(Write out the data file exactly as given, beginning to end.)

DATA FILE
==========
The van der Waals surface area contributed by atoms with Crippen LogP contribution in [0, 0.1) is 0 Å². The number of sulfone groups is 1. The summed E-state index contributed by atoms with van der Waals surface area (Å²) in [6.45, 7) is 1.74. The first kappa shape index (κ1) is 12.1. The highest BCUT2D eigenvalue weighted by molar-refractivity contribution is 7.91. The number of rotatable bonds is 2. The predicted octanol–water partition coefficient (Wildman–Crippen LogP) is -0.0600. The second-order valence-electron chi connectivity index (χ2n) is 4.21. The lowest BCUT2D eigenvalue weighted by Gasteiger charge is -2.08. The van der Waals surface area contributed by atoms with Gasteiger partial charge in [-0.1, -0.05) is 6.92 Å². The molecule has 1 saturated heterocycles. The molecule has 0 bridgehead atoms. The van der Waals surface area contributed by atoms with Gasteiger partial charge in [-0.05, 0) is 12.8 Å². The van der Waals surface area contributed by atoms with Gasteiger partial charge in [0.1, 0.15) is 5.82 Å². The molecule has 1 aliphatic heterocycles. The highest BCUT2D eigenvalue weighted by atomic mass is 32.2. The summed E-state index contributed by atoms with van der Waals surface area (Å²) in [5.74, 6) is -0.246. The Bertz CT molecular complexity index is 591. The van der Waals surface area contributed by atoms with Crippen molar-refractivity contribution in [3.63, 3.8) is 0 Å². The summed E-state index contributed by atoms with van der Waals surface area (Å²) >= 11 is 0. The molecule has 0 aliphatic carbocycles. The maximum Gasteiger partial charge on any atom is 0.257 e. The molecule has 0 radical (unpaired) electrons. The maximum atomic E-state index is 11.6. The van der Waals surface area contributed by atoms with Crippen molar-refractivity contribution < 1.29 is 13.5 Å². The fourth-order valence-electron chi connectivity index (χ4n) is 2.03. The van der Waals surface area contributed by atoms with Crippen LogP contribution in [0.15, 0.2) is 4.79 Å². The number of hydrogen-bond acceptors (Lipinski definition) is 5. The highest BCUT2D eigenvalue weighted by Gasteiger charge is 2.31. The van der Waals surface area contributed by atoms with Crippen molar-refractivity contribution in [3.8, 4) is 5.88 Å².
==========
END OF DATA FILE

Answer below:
The van der Waals surface area contributed by atoms with Crippen LogP contribution in [0, 0.1) is 0 Å². The number of sulfone groups is 1. The summed E-state index contributed by atoms with van der Waals surface area (Å²) in [6.45, 7) is 1.74. The first kappa shape index (κ1) is 12.1. The highest BCUT2D eigenvalue weighted by molar-refractivity contribution is 7.91. The number of rotatable bonds is 2. The predicted octanol–water partition coefficient (Wildman–Crippen LogP) is -0.0600. The second-order valence-electron chi connectivity index (χ2n) is 4.21. The lowest BCUT2D eigenvalue weighted by Gasteiger charge is -2.08. The van der Waals surface area contributed by atoms with Gasteiger partial charge in [-0.1, -0.05) is 6.92 Å². The molecule has 1 saturated heterocycles. The molecule has 0 bridgehead atoms. The van der Waals surface area contributed by atoms with Gasteiger partial charge in [-0.05, 0) is 12.8 Å². The van der Waals surface area contributed by atoms with Gasteiger partial charge in [0.1, 0.15) is 5.82 Å². The molecule has 1 aliphatic heterocycles. The highest BCUT2D eigenvalue weighted by atomic mass is 32.2. The summed E-state index contributed by atoms with van der Waals surface area (Å²) in [5.74, 6) is -0.246. The Bertz CT molecular complexity index is 591. The van der Waals surface area contributed by atoms with Crippen molar-refractivity contribution in [3.63, 3.8) is 0 Å². The summed E-state index contributed by atoms with van der Waals surface area (Å²) >= 11 is 0. The molecule has 0 aliphatic carbocycles. The maximum Gasteiger partial charge on any atom is 0.257 e. The molecule has 0 radical (unpaired) electrons. The maximum atomic E-state index is 11.6. The van der Waals surface area contributed by atoms with Crippen molar-refractivity contribution < 1.29 is 13.5 Å². The fourth-order valence-electron chi connectivity index (χ4n) is 2.03. The van der Waals surface area contributed by atoms with Crippen LogP contribution in [0.15, 0.2) is 4.79 Å². The number of hydrogen-bond acceptors (Lipinski definition) is 5. The highest BCUT2D eigenvalue weighted by Gasteiger charge is 2.31. The van der Waals surface area contributed by atoms with Crippen molar-refractivity contribution in [3.8, 4) is 5.88 Å².